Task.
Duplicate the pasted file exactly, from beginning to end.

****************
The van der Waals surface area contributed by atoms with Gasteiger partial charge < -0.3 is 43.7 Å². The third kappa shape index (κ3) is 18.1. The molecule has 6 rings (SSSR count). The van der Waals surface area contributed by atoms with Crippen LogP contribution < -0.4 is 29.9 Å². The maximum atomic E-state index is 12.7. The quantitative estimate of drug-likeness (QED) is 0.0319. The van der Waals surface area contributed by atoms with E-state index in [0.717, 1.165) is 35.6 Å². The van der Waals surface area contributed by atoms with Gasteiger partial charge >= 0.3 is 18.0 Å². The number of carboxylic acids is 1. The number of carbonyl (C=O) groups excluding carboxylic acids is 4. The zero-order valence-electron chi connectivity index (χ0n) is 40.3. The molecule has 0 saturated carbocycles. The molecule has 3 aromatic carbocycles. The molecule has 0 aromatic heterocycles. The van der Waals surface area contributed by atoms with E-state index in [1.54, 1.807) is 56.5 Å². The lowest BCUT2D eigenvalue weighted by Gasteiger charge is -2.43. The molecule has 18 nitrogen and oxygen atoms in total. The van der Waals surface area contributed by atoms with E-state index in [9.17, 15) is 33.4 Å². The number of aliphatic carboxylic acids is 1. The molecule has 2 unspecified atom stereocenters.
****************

The van der Waals surface area contributed by atoms with Gasteiger partial charge < -0.3 is 43.7 Å². The third kappa shape index (κ3) is 18.1. The molecule has 6 rings (SSSR count). The van der Waals surface area contributed by atoms with Crippen LogP contribution < -0.4 is 29.9 Å². The maximum atomic E-state index is 12.7. The quantitative estimate of drug-likeness (QED) is 0.0319. The van der Waals surface area contributed by atoms with E-state index in [0.717, 1.165) is 35.6 Å². The van der Waals surface area contributed by atoms with Gasteiger partial charge >= 0.3 is 18.0 Å². The number of carboxylic acids is 1. The number of carbonyl (C=O) groups excluding carboxylic acids is 4. The zero-order valence-electron chi connectivity index (χ0n) is 40.3. The molecule has 0 saturated carbocycles. The molecule has 3 aromatic carbocycles. The molecule has 0 aromatic heterocycles. The van der Waals surface area contributed by atoms with E-state index in [1.54, 1.807) is 56.5 Å². The lowest BCUT2D eigenvalue weighted by Gasteiger charge is -2.43. The molecule has 18 nitrogen and oxygen atoms in total. The van der Waals surface area contributed by atoms with E-state index in [9.17, 15) is 33.4 Å². The number of aliphatic carboxylic acids is 1. The molecule has 2 unspecified atom stereocenters.